Deputy Prime Minister Nick Clegg last week appeared before the Constitution Committee as part of its inquiry into the process of constitutional change. You can watch the session here or read the transcript here. He was asked about the Government’s proposals for the future of the House of Lords. I pursued him on the implications for the Parliament Act and I am still trying to make sense of his answer.
I pointed out that the Parliament Act 1911 was passed explicitly for the purpose of asserting the primacy of an elected House over an unelected House. If the second chamber is elected, does that not then destroy the justification for the Parliament Act? The Deputy PM accepted that what I said was correct as a matter of historical record – ‘of course, that is a matter of record and fact rather than opinion’ – but then went on to say ‘I am not sure that therefore means it follows that, if one changes the composition of the House of Lords, there is an automatic knock-on effect on the status of those Acts and coventions.’ When I pursued him as to the rationale for retaining the Parliament Act, he said ‘Because it is the basis upon which you have the division of labour of powers, which serves us well and which we are not seeking to disturb or overturn.’ The transcript continues:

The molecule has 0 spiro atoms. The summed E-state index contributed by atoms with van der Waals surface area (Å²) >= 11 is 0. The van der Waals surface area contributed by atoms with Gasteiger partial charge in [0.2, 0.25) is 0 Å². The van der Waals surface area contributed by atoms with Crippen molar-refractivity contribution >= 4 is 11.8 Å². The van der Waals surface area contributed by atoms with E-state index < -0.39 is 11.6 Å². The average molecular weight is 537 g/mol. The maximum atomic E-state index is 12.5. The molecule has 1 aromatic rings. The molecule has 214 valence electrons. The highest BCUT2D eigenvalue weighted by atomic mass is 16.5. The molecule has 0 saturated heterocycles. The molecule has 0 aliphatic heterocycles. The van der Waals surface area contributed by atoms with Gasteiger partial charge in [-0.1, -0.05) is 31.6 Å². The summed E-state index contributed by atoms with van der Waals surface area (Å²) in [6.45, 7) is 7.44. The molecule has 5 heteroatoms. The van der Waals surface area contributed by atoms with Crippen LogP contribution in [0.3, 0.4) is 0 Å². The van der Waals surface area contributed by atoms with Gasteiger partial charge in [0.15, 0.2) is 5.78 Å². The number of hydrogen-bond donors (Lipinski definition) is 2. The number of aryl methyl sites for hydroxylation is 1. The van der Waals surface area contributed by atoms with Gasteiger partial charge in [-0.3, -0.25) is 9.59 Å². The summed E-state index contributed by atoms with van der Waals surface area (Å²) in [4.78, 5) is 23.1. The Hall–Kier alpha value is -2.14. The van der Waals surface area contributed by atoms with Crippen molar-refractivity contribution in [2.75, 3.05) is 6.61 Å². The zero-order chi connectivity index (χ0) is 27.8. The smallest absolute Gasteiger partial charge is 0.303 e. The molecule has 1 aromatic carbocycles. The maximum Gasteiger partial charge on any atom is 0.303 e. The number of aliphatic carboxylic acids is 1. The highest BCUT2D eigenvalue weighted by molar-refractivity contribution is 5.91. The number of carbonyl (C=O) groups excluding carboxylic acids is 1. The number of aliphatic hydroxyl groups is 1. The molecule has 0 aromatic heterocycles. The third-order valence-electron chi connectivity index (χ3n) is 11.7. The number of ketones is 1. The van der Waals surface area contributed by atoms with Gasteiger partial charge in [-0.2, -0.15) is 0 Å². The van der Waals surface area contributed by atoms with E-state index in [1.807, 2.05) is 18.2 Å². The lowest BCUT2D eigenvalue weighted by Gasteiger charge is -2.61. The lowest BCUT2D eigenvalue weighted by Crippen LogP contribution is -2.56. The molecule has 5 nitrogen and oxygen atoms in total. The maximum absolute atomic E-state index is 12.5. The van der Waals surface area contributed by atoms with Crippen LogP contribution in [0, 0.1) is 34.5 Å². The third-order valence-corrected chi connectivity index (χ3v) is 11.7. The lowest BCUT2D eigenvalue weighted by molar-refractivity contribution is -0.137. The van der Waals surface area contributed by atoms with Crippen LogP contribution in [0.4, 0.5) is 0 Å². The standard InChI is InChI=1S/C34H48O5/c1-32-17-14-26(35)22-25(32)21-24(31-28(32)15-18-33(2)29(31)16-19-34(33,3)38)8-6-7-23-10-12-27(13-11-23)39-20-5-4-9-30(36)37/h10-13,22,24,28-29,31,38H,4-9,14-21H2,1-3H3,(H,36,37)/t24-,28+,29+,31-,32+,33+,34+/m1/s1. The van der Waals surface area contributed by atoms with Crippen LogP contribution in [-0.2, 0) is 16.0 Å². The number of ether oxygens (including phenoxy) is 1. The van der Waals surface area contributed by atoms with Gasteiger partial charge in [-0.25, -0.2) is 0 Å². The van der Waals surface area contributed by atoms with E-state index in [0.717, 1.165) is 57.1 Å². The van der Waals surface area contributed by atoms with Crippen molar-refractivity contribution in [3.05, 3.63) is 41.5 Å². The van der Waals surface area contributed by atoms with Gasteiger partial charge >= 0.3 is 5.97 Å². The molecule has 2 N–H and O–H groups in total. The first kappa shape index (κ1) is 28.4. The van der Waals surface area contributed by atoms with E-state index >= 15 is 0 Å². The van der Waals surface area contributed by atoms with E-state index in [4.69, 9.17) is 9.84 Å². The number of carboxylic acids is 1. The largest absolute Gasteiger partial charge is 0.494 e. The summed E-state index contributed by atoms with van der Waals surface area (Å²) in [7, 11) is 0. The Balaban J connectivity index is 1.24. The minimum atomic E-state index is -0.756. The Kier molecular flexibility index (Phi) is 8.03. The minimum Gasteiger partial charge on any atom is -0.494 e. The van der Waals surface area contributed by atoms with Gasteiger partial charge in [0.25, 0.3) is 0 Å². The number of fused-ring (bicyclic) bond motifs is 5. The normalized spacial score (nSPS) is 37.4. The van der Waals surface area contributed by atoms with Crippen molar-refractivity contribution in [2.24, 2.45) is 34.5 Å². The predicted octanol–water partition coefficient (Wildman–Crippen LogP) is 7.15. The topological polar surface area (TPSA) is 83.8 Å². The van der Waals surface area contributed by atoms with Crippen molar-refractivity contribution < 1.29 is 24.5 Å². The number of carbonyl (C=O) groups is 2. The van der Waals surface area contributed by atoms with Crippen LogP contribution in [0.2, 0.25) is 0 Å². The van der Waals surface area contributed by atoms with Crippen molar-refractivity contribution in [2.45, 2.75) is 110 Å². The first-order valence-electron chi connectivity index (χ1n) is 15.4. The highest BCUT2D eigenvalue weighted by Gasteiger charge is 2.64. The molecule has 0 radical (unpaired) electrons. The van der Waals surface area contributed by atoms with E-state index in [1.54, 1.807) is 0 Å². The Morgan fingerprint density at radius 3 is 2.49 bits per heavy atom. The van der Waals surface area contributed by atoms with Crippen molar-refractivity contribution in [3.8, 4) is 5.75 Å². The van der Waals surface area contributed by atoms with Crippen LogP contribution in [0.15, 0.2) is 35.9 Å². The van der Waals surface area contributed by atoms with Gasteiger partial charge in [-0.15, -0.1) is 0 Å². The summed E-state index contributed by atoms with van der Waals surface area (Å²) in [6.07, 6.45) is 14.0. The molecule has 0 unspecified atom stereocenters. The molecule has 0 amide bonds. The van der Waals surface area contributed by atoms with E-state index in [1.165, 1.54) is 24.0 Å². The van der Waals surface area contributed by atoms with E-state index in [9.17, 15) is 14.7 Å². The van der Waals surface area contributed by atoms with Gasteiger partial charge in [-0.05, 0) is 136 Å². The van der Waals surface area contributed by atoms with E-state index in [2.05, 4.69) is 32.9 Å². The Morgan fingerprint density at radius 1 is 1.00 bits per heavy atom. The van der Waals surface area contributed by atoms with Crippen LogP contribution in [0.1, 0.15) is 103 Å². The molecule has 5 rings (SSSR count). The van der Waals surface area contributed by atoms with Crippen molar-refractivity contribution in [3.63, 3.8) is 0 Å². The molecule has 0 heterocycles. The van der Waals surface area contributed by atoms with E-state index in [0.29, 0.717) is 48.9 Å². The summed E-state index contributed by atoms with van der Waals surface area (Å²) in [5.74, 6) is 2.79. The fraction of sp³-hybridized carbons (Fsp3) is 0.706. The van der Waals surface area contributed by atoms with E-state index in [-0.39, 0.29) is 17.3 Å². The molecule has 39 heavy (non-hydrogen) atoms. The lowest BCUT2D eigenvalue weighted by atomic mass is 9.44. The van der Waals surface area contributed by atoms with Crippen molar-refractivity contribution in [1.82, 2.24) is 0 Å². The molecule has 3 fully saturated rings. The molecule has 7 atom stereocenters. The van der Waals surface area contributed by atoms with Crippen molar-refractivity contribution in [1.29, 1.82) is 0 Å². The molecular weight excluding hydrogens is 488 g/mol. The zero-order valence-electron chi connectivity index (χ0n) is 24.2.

“Lord Norton of Louth: But it is based on one House being an unelected House.
Nick Clegg: Well, as I say, I think there is a slight distinction between the genesis of the Parliament Acts themselves in 1911 and 1949 and the manner in which they have now become the organising principles by which the distinction between the two Houses is widely and commonly understood. I think that stands, and it stands regardless of the historical circumstances in which they were created in the first place.”
As far as I understand it, he believes that the Act passed to assert the primacy of an elected House over an unelected House can continue even when the second House is elected because, er, well….. ? As an academic colleague observed, it is the sort of question one would have expected to be asked, yet one that appeared to take the Deputy PM by surprise.